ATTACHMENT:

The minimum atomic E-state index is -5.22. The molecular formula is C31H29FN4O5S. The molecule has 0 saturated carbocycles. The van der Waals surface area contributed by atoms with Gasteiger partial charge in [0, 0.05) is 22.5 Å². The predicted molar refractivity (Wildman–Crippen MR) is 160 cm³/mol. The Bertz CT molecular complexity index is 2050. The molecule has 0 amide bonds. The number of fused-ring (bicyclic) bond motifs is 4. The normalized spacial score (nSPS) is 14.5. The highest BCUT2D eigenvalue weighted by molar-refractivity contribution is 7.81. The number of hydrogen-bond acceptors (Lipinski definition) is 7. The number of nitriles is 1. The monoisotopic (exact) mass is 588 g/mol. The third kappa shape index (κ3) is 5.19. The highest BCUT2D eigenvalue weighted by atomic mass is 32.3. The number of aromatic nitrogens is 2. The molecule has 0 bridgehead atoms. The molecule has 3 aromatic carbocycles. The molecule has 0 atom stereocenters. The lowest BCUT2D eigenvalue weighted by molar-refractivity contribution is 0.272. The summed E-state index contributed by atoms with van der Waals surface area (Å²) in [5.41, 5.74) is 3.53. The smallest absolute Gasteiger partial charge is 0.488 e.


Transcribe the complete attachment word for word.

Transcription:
The minimum atomic E-state index is -5.22. The molecular formula is C31H29FN4O5S. The molecule has 0 saturated carbocycles. The van der Waals surface area contributed by atoms with Gasteiger partial charge in [0, 0.05) is 22.5 Å². The predicted molar refractivity (Wildman–Crippen MR) is 160 cm³/mol. The Bertz CT molecular complexity index is 2050. The molecule has 0 amide bonds. The number of fused-ring (bicyclic) bond motifs is 4. The normalized spacial score (nSPS) is 14.5. The highest BCUT2D eigenvalue weighted by molar-refractivity contribution is 7.81. The number of hydrogen-bond acceptors (Lipinski definition) is 7. The number of nitriles is 1. The monoisotopic (exact) mass is 588 g/mol. The third kappa shape index (κ3) is 5.19. The highest BCUT2D eigenvalue weighted by atomic mass is 32.3. The number of aromatic nitrogens is 2. The molecule has 0 bridgehead atoms. The molecule has 3 aromatic carbocycles. The molecule has 0 atom stereocenters. The lowest BCUT2D eigenvalue weighted by molar-refractivity contribution is 0.272. The summed E-state index contributed by atoms with van der Waals surface area (Å²) in [5.41, 5.74) is 3.53. The smallest absolute Gasteiger partial charge is 0.488 e.